Semi-Automatic Ground Environment (SAGE)

The SAGE Computer
Charles Babbage Institute

The SAGE program significantly advanced the state of the art in human-computer interaction, influenced the thinking of J.C.R. Licklider, caused the establishment of the MIT Lincoln Laboratory where Lawrence Roberts later worked, and established one of the first wide-area networks.

Thanks in part to Vannevar Bush’s funding, the Massachusetts Institute of Technology (MIT) became a hotbed of advanced research. One of their most influential projects was the Semi-Automatic Ground Environment (SAGE) program, established in 1954 by the US Air Force to develop a continental air defense system to protect against a nuclear bomber attack from the Soviet Union.

MIT established the Lincoln Laboratory in Lexington, Massachusetts, to produce the SAGE system design. Lincoln Labs went on to do a great deal of useful later research, and gave their best network scientist, Lawrence Roberts, to the IPTO to help create the ARPANET. In 1958, the MITRE Corporation was formed from the Computer System Division of the Massachusetts Institute of Technology Lincoln Laboratories, and conducted the software development of SAGE’s digital computer system. The System Development Corporation in Santa Monica was created to develop the software. The program drove the discovery of several seminal software engineering concepts, such as multi-user interaction, advanced data structures, structured program modules, and global data definitions.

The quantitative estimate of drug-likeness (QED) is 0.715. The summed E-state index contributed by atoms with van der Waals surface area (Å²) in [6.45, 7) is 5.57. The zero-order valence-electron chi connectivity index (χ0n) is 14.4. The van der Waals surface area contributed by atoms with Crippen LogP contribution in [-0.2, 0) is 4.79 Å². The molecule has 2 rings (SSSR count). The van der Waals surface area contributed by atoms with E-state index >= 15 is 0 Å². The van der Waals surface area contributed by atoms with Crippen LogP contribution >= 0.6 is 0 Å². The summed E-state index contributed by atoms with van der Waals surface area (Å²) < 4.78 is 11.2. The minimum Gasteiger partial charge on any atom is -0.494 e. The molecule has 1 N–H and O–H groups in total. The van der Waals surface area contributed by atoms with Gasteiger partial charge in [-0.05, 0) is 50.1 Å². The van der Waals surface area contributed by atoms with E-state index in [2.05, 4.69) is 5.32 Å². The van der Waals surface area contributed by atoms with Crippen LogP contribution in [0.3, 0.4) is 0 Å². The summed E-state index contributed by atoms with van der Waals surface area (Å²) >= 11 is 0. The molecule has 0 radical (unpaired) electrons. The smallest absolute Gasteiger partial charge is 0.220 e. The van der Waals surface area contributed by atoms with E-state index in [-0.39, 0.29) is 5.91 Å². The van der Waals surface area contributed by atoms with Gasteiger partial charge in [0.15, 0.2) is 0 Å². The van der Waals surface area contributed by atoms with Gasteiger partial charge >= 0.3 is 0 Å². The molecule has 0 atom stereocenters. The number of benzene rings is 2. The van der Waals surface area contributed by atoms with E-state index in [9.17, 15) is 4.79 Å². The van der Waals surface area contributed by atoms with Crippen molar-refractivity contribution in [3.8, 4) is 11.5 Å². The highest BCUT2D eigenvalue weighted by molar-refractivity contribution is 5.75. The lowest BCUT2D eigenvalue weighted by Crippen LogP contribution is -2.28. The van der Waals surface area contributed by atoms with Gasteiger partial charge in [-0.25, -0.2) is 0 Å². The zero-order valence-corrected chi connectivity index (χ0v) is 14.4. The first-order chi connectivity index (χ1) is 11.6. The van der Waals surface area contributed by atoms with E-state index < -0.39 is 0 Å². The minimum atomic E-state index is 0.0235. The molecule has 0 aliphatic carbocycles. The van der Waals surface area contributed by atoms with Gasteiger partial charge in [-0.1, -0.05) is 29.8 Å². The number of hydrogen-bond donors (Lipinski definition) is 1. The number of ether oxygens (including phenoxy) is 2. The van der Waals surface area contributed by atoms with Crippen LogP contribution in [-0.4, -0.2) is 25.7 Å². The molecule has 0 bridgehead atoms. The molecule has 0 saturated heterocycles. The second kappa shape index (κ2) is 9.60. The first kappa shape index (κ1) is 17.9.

MIT and IBM developed the IBM AN/FSQ-7 computer to run the SAGE centers. The final model was the largest computer ever built, and weighed 250 tons, took up twenty thousand square feet of space, and was delivered in eighteen large vans. It had 50,000 vacuum tubes, more than 150 CRT monitors, needed more than a million watts of power, and took up two stories of a building. The vacuum tubes generated so much heat that human beings couldn’t stand close to the computer for more than a few seconds, and the whole computer would melt and self-destruct within sixty seconds if the air conditioning ever failed. The US Air Force bought twenty-seven.

Operators accessed the SAGE system through the first “cathode ray displays” or monitors, and used a light pen to select tracks of potential incoming hostile aircraft and manage their status. When SAGE was deployed in 1963, it consisted of 24 Direction Centers and 3 Combat Centers, each linked by long-distance telephone lines to more than 100 radar defense sites across the country, thereby establishing one of the first large-scale wide-area computer networks. This had a great influence on a lot of people who worked on the program, including Licklider, who later became the first Director of the IPTO and initiated the research that led to creation of the ARPANET. SAGE remained in continuous operation until 1983.

Resources. The following sites provide more information on SAGE:

  • Fact sheet — SAGE computer backup, the Burroughs Corporation AN/GSA-51 Radar Course Directing Group for the Back Up Interceptor Control System (BUIC)